In 2004, Mackinac State Historic Parks began a long-term project to restore the original buildings at the Old Mackinac Point Light Station and reconstruct the missing elements.
The second half of the archaeological field season had similar themes to the first half (see the first half recap here). Again, the most interesting artifact came from the central root cellar.
Over the past few years the staff at Mackinac State Historic Parks has diligently been adding reproductions of Michilimackinac’s artillery throughout the site to provide visitors an accurate representation of what the site looked like in the 1770s.
Halfway through the archaeology season we have found some interesting artifacts, the end of some features, and more questions. The root cellar in the southeast …
While lovage is not seen much in gardens today, our ancestors would have likely been familiar with this useful plant.
Watching the sawmill operate is one of the highlights of a visit to Historic Mill Creek Discovery Park. Seeing the original grist mill stones reunited in the American Millwright’s House is the result of good historical detective work. However, milling was the not the only enterprise at Mill Creek.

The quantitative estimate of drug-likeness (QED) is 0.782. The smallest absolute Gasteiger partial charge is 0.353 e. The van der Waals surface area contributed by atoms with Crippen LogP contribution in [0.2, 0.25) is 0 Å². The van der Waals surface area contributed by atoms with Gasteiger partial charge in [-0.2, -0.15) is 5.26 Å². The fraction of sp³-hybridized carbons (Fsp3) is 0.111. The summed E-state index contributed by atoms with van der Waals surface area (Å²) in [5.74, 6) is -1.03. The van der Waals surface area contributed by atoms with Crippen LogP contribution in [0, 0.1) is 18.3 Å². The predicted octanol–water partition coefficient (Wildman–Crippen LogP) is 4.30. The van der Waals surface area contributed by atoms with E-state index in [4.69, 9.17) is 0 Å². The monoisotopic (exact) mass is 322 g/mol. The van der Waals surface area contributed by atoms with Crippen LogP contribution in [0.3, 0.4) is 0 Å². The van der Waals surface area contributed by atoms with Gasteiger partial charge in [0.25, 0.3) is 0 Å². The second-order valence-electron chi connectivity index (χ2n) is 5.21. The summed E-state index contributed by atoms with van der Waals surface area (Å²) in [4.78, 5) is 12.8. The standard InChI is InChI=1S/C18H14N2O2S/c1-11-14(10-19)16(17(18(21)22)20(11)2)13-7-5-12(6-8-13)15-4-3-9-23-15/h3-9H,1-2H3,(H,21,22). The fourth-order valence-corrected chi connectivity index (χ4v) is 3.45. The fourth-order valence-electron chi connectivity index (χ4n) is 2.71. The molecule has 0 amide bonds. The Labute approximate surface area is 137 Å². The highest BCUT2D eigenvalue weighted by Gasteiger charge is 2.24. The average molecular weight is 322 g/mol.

If you’ve visited Fort Mackinac, you’ve probably seen our historical interpreters performing demonstrations and leading tours while wearing the uniforms of the U.S. Army of the 1880s. We strive to have accurate reproductions, but what did the historic soldiers of Fort Mackinac wear under their uniforms?
While General Granger was reading General Order No. 3, two future Fort Mackinac officers were also on occupation duty in the south. William Manning and future post commander Greenleaf Goodale were both stationed in Louisiana in the summer of 1865.
After a very long wait, MSHP archaeologists were excited to remove the straw and plastic sheeting from the archaeological site and begin preparing the site for excavation.
If you love a good kitchen gadget, you are not alone. Cooks throughout history have always looked for the most efficient, reliable, and useful tools to help them manage food preparation. We think the tourtière fits this description perfectly.
In September 2001 all of the pavement at the Mackinac Island Airport was removed prior to the regrading and relocation of the runway. Maps from 1902 and 1913 show that the area was used a dump, and the stripping and regrading exposed several areas of refuse.
There is another 18th century weapon that gets fired occasionally, and it’s an interesting cross between a cannon and a musket. Let’s take a look at our wall gun.